in their development process.
also gives districts a way to “outsource” their training of new teachers to
NTC, if they have limited resources or too large an influx of new teachers for
them to effectively train all the young teachers.
How does it work?
are several facets to NTC’s online offerings. The web-based e-Mentoring for
Student Success (eMSS) system consists of four main parts: (1) a private venue
mentees work one-on-one or in groups with their mentor (called “Our Place”);
(2) discussion forums for groups of mentors to provide ongoing professional
development (“Mentor Place”), (3) facilitated classroom-focused modules
focusing on pedagogical or content practice (entitled “Explorations”), and (4)
a larger community space where new teachers participate in content-focused
a new teacher enrolls online, he or she is assigned a mentor based on subject
area and grade level. Mentors chat online
one-on-one with their mentee both synchronously (e.g. via Skype or by phone)
and asynchronously (private messaging, email).
Place” is the online space where the mentor can host one-on-one conversations
or group sessions to include their other mentees to share challenges and
receive advice. It looks similar to social media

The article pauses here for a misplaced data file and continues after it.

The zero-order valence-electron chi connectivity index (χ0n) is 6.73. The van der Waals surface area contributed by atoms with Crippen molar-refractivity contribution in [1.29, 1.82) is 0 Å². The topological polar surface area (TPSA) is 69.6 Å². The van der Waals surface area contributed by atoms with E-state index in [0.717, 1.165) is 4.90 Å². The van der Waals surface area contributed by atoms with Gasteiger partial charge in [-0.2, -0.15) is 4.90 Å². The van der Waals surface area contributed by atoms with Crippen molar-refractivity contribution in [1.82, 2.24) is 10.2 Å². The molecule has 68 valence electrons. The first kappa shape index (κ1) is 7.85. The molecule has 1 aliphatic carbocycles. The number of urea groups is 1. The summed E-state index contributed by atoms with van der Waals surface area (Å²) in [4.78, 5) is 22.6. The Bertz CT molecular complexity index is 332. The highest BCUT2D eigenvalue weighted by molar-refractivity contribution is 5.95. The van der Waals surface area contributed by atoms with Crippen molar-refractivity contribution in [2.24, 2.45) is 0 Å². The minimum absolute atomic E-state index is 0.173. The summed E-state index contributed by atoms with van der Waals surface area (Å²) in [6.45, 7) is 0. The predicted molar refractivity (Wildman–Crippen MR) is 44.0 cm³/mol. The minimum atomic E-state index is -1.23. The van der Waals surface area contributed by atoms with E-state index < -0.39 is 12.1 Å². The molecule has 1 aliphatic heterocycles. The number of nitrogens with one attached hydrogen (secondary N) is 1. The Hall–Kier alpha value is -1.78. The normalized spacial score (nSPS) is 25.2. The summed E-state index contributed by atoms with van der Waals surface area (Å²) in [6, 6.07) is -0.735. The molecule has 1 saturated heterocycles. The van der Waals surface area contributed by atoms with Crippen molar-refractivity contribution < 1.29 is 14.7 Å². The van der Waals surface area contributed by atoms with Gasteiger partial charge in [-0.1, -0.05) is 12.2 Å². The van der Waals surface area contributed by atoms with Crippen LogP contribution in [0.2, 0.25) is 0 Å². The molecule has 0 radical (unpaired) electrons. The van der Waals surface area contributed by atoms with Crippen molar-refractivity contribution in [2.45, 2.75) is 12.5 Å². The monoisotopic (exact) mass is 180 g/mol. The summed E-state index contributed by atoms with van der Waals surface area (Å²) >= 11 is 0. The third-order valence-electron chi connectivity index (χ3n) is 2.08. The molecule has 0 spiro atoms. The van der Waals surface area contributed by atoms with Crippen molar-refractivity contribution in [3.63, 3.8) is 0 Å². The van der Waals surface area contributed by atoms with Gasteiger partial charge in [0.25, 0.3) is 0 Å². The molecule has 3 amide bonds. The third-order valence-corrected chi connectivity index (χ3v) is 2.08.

in layout, with a feed of comments and opportunity to create private groups.
There are no assignments – this is a place for unstructured conversations.
With the information and practices teachers learn during their one-on-one conversations and “Our Place” sessions, they can then move to the part of the platform called “Mentor Place,” a collection of discussion forums. Teachers can ask questions of the entire selection of mentors (in case they want perspectives other than that of only their own mentor), or view other public postings.
The third part of the platform is “Explorations,” a collection of eight-week PD modules, that users can sign up for on their own. Found on the “New Teacher Zone” page, Exploration courses are available to any eMSS teacher. A variety of courses (spread between Fall, Winter, and Spring topics) are available around Common Core, Pedagogy, Special Education, and STEM.
A teacher who signs up for a Exploration course will watch online presentations, work with others in a small online community, and receive individualized feedback from their mentor and the online community. The format is flexible and aims to meet the contextual needs of individual teachers; for example, if a teacher responds better to individualized feedback, they can choose to request it more frequently of their mentor than working with a small group.
How is it used?
Districts “outsource” their mentoring to eMSS as an
independent source through which their newer teachers get training, especially
in smaller districts where they have a smaller number of new teachers.
The New Teacher Center recommends teachers use the program several times a week for the mentor-mentee discussion and forum postings, and once a week for Exploration courses (or other online courses, like the No-Nonsense Nurturer course).
Participation is for the most part voluntary. Districts set
up an expected level of activity for enrolled participants, though this varies